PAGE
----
Magazine article Teaching Business & Economics

Teaching Game Theory: Using Games in Lessons

Magazine article Teaching Business & Economics

Teaching Game Theory: Using Games in Lessons

Article excerpt

Game theory is one of the main additions to the new A2 specifications. It is a welcome addition to any economics course, leading students nearer to the frontiers of economic research. The topic has often been used as extension material to stretch the most able A level students, but it must now be covered by those who take economics on for the second year. This challenges teachers to address this exciting topic in an engaging way, while also helping students understand the theoretical concepts required for their examination. Two ideas for introducing game theory follow, along with a way to use it as a real-life market.

Game 1: Sweets for cheats

When students start learning game theory they are soon confronted with the prisoners' dilemma. To introduce this concept I put the matrix shown below on the board. After a brief introduction, I challenged students to play against each other at the front of the class, to maximise their payoff (sweets, or grapes for the health-conscious). They were told not to communicate with each other and stood back to back.

After the pair had decided their strategies, I got the class to tell them how many sweets they should each receive. Students were asked why they opted for their chosen strategy, and many explained that they were trying to get the "five" payoff by playing strategy 2. This can lead into an explanation of why both players playing strategy 2 is the Nash equilibrium. (This is the outcome where both players have done the best they can. Total gains will be less than they could have got by colluding, but both gain something, basing their choices on reasonable assumptions about each other's likely decisions.)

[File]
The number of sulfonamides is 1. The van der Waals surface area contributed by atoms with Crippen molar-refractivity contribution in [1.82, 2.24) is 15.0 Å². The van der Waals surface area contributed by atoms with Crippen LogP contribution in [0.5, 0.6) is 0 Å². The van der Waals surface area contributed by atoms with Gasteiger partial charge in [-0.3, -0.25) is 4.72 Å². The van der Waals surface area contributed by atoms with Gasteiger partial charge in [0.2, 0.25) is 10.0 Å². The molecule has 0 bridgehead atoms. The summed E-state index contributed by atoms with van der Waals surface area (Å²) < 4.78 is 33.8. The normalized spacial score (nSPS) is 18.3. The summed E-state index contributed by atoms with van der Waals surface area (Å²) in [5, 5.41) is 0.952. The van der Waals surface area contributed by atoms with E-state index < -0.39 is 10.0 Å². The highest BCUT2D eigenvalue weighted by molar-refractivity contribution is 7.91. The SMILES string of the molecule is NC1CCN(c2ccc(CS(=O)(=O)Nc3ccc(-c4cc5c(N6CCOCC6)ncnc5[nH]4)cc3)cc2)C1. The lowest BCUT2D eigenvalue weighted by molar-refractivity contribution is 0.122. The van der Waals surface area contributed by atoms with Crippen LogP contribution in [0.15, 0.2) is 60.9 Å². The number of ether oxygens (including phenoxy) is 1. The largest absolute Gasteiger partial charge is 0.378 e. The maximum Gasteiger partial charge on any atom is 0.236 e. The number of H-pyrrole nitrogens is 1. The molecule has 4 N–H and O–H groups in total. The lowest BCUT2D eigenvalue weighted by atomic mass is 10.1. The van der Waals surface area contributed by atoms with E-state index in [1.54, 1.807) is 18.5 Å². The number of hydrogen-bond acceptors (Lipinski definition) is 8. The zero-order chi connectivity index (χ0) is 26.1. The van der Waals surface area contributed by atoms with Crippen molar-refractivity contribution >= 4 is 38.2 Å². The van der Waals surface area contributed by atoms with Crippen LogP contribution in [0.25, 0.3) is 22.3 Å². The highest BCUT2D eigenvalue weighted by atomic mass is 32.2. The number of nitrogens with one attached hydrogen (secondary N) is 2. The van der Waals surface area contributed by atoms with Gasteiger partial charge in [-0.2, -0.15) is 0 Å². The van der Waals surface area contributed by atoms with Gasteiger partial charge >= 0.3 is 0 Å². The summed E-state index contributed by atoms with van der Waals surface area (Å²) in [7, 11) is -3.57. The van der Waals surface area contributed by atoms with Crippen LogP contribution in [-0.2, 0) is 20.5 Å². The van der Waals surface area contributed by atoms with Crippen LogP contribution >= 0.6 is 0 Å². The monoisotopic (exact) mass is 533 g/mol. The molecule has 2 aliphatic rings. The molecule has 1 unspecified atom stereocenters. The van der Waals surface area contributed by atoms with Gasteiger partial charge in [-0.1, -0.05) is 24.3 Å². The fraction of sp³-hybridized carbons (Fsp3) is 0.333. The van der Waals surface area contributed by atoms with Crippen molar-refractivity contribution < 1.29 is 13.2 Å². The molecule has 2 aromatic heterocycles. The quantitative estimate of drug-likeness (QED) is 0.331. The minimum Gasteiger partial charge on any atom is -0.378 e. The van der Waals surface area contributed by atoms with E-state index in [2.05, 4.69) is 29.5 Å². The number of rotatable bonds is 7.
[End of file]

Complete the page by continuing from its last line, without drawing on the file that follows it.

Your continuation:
If students explain that they "cheated" and had worked together to get three sweets, this can lead to a discussion of the gains of collusion and the collusive equilibrium. If you have a particularly honest group, you can have a second round where students can communicate, and they should hopefully both choose the collusive outcome (both playing strategy 1).

This activity can be followed by other games where the Nash equilibrium can be found, such as Game 2 (below). Alternatively, students could attempt an examination-style question such as: "With reference to game theory, explain the benefits of two airlines colluding."

Game 2: Petrol wars

This second example can be used to explain oligopolistic behaviour in real markets. This is based on a scenario of competing petrol stations in a town (see panel).

You run a petrol station. Your task is to compete with the other petrol stations in your area in order to make the most profit you can. You do this by making decisions about your petrol station and the shop on your petrol station forecourt.

The full cost of sourcing petrol is £1 per litre.

It is known that consumers will generally not pay more than £1.25 for a litre of petrol, and last week all petrol stations in the area charged this price (£1.25).

You know that there are different types of customers.

* Some customers like the cheapest petrol price. They are very price-sensitive, so like price offers on products in the shop. …

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